MILITARY COMMANDERS with a sense of history are aware that disease can decimate their troops far more efficiently than virtually any enemy weapon. That specter, epidemic disease raging uncontrolled, became the springboard for the formation, in 1940, of what is known today as the Armed Forces Epidemiological Board.
This year, as the board celebrates its 50th birthday, it is evident that the results achieved by these civilian advisers have extended far beyond the uniformed services. "The impact of some research that the board recommended and the military implemented is beyond measure," says Theodore E. Woodward, MD, University of Maryland, Baltimore, the current president.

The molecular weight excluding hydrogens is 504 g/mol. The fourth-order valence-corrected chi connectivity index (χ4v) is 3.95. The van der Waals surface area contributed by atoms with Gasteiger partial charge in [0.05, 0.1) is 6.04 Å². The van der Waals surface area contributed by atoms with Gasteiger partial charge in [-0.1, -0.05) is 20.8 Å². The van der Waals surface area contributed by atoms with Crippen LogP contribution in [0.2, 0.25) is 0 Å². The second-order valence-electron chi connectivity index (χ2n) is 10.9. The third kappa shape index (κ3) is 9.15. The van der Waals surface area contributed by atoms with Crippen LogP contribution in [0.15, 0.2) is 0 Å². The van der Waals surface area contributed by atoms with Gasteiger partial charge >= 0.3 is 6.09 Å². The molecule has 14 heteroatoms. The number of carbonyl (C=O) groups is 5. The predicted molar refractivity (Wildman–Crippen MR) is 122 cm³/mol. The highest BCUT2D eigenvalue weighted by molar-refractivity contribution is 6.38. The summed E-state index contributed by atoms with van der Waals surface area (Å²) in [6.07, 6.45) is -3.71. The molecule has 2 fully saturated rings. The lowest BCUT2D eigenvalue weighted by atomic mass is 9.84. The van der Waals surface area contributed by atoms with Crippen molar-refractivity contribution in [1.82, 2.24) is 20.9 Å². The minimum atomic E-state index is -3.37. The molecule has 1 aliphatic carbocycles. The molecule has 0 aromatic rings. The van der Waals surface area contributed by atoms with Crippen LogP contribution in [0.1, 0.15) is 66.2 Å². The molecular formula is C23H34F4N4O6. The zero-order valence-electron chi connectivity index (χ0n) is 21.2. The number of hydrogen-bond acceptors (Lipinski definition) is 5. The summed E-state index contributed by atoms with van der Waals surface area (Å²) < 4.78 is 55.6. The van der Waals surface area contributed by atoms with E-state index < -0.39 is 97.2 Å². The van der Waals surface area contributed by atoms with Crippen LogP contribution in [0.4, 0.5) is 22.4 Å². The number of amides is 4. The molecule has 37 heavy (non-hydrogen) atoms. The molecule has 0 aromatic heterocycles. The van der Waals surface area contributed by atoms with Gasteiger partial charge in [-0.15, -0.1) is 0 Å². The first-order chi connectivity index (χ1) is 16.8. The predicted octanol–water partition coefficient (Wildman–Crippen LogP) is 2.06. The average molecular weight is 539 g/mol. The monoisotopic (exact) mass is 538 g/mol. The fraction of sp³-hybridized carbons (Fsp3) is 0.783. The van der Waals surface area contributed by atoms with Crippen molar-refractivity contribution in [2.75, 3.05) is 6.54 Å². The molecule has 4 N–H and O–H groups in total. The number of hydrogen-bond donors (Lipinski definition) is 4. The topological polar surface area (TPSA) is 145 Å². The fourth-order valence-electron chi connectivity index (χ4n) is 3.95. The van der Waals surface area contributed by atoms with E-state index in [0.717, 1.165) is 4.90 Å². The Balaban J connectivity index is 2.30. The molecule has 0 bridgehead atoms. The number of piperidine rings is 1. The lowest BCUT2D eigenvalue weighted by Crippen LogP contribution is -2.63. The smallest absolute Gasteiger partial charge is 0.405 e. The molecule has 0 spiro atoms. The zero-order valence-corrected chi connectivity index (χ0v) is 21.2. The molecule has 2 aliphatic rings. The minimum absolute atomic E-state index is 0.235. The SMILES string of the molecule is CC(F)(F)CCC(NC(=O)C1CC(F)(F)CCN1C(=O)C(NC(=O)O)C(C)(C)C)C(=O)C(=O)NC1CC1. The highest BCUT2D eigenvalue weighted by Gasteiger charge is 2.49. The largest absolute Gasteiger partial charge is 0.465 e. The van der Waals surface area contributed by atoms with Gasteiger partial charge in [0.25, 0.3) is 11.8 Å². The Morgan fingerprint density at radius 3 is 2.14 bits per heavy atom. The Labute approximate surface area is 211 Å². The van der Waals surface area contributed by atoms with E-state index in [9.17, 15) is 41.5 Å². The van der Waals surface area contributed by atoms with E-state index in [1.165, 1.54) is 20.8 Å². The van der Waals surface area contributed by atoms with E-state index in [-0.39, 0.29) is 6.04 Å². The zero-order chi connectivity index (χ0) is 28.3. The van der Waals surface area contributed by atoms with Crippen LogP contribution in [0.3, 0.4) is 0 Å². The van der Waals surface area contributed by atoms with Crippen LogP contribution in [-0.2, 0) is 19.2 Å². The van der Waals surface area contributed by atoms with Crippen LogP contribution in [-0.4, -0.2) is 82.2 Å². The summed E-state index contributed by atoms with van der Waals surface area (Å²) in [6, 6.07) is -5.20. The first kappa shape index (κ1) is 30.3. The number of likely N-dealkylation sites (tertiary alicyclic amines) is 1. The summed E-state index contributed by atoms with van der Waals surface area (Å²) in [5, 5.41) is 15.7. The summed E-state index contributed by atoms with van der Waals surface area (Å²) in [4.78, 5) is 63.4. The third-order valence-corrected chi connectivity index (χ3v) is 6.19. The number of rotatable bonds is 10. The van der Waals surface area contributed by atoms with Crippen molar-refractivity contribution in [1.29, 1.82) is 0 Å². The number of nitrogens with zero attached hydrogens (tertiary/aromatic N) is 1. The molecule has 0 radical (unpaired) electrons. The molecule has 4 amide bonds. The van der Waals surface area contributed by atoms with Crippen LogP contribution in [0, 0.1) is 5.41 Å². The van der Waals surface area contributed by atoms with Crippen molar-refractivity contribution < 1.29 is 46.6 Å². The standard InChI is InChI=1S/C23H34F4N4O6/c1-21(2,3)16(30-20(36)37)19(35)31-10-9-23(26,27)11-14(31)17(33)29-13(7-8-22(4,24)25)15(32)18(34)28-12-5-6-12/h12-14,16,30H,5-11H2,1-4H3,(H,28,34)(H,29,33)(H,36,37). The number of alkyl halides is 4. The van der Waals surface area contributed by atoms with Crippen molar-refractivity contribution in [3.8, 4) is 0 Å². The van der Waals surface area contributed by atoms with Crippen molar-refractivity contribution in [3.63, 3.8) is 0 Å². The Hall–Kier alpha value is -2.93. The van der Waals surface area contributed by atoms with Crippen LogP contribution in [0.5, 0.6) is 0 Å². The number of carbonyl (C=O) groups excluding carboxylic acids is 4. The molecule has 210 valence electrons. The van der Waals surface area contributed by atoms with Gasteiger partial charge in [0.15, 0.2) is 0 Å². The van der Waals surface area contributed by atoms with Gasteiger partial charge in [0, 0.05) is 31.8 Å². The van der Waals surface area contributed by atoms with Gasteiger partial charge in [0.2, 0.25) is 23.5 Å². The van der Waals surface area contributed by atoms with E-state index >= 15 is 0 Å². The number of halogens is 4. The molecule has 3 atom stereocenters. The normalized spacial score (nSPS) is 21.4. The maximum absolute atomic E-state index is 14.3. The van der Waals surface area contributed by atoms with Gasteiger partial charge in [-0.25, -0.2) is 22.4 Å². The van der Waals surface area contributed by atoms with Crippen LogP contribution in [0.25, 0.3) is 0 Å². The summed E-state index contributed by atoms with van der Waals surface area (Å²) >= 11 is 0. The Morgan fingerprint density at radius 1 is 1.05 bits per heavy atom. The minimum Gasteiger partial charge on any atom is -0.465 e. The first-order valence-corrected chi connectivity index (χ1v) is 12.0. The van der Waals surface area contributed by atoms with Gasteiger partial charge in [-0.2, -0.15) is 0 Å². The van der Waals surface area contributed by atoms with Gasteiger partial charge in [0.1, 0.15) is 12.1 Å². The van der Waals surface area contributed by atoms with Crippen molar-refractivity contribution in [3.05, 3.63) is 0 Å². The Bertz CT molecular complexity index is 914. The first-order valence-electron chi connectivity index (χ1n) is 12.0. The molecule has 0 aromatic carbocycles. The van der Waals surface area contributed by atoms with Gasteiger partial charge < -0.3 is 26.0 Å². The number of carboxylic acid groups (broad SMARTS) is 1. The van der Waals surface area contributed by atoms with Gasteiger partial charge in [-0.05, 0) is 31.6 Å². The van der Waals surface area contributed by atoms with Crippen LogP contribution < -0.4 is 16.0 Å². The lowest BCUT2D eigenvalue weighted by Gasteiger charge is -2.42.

The board's founders, BG James S. Simmons, MC, USA, and COL Stanhope Bayne-Jones, MC, USA, were aware of the millions of deaths caused by influenza and pneumonia during World War I, Woodward says. They created the Board for the Control of Influenza and Epidemic Diseases.